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Three ways telehealth will get better in 2021

February 26, 2021
Health IT Telemedicine
Adnan Iqbal
By Adnan Iqbal

During the Covid-19 pandemic, telehealth has gone from a nice-to-have to a must-have.
Indeed, the crisis has spurred health providers to rethink the entire patient experience, as they've realized that patient care does not have to be face-to-face in every case. Physicians can deliver effective and complete care virtually—while providing greater convenience and comfort to their patients.

As telehealth benefits become clear, physicians and care teams are eagerly exploring more ways to expand at-home and remote care. Meanwhile, patients are clamoring for better, more convenient healthcare experiences on their end.

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Until recently, video consultations with a doctor were available only to those patients with the means—a fancy smartphone, a high-speed connection, and an expensive concierge medical plan. And, pre-pandemic, only a small percentage of providers were equipped to operate telehealth services. But now, in the wake of Covid-19, we know that a large majority of providers in the U.S. are available via telehealth.

This increased ease of access has led to more regular and complete care for patients. Telehealth is also making life easier for practitioners, who themselves can now work from home. In a world where chronic conditions lead to increasing costs, telehealth is proving to be a great way for health systems to effectively do preventative care and reduce the number of people who arrive at the emergency room.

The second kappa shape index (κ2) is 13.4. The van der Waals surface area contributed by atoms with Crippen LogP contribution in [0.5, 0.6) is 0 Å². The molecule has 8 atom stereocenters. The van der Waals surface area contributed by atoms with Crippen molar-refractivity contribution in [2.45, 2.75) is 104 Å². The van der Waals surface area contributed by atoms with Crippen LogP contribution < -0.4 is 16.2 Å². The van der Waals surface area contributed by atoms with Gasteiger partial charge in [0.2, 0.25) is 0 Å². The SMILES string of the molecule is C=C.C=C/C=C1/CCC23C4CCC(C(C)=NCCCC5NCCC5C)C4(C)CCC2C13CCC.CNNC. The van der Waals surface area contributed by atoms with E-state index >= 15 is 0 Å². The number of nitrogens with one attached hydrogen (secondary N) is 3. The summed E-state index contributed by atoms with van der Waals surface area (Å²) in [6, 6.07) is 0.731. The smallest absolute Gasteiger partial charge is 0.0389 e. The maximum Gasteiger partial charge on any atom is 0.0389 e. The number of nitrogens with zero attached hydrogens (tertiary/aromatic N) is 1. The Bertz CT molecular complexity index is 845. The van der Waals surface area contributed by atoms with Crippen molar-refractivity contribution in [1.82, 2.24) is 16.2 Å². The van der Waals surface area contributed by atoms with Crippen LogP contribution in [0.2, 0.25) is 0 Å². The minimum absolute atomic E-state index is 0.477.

The past 12 months have shown us that telehealth can truly move the needle for both patients and physicians. But the reality is that telehealth is not always equitable and can further exacerbate the growing digital divide. While we make it easier for some patients to get in front of a physician, we must not make it harder for others.

Take, for example, Americans who are 65 and older. These are the patients who typically require chronic disease management. According to the Pew Research Center, only about 60% of these patients use smartphones or have broadband connections at home. Likewise, low-income Americans are another at-risk group, as only about half of these patients have basic digital literacy.

The New England Journal of Medicine found that while telehealth visits climbed from 3% to 80% in the pandemic's early days, the proportion of visits by patients 65 and older declined from 41% to 35%. And among patients with a non-English preference, video visits dipped from 14% to 7%.
But the situation should improve in the year ahead. How? Here are three predictions for telehealth in 2021:

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